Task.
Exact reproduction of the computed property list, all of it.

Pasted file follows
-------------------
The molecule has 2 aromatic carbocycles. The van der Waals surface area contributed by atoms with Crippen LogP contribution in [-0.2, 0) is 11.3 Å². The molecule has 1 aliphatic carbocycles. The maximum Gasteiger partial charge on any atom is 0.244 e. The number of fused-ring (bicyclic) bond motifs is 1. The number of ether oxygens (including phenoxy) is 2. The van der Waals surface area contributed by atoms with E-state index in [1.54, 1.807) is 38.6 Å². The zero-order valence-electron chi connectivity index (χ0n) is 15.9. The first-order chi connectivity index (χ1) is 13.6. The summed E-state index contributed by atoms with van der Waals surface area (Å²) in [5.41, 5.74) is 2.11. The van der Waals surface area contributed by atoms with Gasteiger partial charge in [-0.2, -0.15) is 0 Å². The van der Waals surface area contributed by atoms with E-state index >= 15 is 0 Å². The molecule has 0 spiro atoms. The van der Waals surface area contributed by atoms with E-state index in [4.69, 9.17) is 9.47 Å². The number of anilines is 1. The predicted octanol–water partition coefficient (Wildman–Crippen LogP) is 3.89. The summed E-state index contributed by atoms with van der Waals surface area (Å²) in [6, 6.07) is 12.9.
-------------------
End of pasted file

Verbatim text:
The molecule has 2 aromatic carbocycles. The van der Waals surface area contributed by atoms with Crippen LogP contribution in [-0.2, 0) is 11.3 Å². The molecule has 1 aliphatic carbocycles. The maximum Gasteiger partial charge on any atom is 0.244 e. The number of fused-ring (bicyclic) bond motifs is 1. The number of ether oxygens (including phenoxy) is 2. The van der Waals surface area contributed by atoms with E-state index in [1.54, 1.807) is 38.6 Å². The zero-order valence-electron chi connectivity index (χ0n) is 15.9. The first-order chi connectivity index (χ1) is 13.6. The summed E-state index contributed by atoms with van der Waals surface area (Å²) in [5.41, 5.74) is 2.11. The van der Waals surface area contributed by atoms with Gasteiger partial charge in [-0.2, -0.15) is 0 Å². The van der Waals surface area contributed by atoms with E-state index >= 15 is 0 Å². The molecule has 0 spiro atoms. The van der Waals surface area contributed by atoms with E-state index in [4.69, 9.17) is 9.47 Å². The number of anilines is 1. The predicted octanol–water partition coefficient (Wildman–Crippen LogP) is 3.89. The summed E-state index contributed by atoms with van der Waals surface area (Å²) in [6, 6.07) is 12.9.